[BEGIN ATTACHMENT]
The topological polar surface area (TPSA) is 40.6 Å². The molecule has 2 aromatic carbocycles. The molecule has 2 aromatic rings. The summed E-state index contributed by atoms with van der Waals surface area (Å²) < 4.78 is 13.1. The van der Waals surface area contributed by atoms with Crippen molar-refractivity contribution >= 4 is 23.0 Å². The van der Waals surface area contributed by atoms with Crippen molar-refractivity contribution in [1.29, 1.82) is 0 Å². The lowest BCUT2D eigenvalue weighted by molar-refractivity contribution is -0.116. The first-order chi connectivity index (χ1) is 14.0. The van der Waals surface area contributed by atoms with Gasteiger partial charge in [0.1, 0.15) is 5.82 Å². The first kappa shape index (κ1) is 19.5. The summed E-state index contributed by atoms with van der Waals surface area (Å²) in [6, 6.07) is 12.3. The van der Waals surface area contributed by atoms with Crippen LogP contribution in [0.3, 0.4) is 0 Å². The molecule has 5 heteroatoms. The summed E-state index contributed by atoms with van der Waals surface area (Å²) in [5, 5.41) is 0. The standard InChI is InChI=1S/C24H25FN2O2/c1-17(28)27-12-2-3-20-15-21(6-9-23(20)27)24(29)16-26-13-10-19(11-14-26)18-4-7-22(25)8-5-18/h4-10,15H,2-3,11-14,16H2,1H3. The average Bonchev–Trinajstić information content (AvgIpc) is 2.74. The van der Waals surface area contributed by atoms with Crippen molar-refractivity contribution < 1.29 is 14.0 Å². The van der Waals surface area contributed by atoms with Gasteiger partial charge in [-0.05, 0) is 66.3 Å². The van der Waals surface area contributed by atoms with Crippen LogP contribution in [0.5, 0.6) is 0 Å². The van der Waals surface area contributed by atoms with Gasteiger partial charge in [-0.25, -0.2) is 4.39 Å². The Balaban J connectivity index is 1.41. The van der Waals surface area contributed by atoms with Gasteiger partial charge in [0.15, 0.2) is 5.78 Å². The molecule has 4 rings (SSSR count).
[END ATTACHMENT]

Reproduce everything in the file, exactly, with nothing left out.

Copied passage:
The topological polar surface area (TPSA) is 40.6 Å². The molecule has 2 aromatic carbocycles. The molecule has 2 aromatic rings. The summed E-state index contributed by atoms with van der Waals surface area (Å²) < 4.78 is 13.1. The van der Waals surface area contributed by atoms with Crippen molar-refractivity contribution >= 4 is 23.0 Å². The van der Waals surface area contributed by atoms with Crippen molar-refractivity contribution in [1.29, 1.82) is 0 Å². The lowest BCUT2D eigenvalue weighted by molar-refractivity contribution is -0.116. The first-order chi connectivity index (χ1) is 14.0. The van der Waals surface area contributed by atoms with Gasteiger partial charge in [0.1, 0.15) is 5.82 Å². The first kappa shape index (κ1) is 19.5. The summed E-state index contributed by atoms with van der Waals surface area (Å²) in [6, 6.07) is 12.3. The van der Waals surface area contributed by atoms with Crippen LogP contribution in [0.3, 0.4) is 0 Å². The molecule has 5 heteroatoms. The summed E-state index contributed by atoms with van der Waals surface area (Å²) in [5, 5.41) is 0. The standard InChI is InChI=1S/C24H25FN2O2/c1-17(28)27-12-2-3-20-15-21(6-9-23(20)27)24(29)16-26-13-10-19(11-14-26)18-4-7-22(25)8-5-18/h4-10,15H,2-3,11-14,16H2,1H3. The average Bonchev–Trinajstić information content (AvgIpc) is 2.74. The van der Waals surface area contributed by atoms with Crippen molar-refractivity contribution < 1.29 is 14.0 Å². The van der Waals surface area contributed by atoms with Gasteiger partial charge in [-0.05, 0) is 66.3 Å². The van der Waals surface area contributed by atoms with Crippen LogP contribution in [0.5, 0.6) is 0 Å². The van der Waals surface area contributed by atoms with Gasteiger partial charge in [-0.25, -0.2) is 4.39 Å². The Balaban J connectivity index is 1.41. The van der Waals surface area contributed by atoms with Gasteiger partial charge in [0.15, 0.2) is 5.78 Å². The molecule has 4 rings (SSSR count).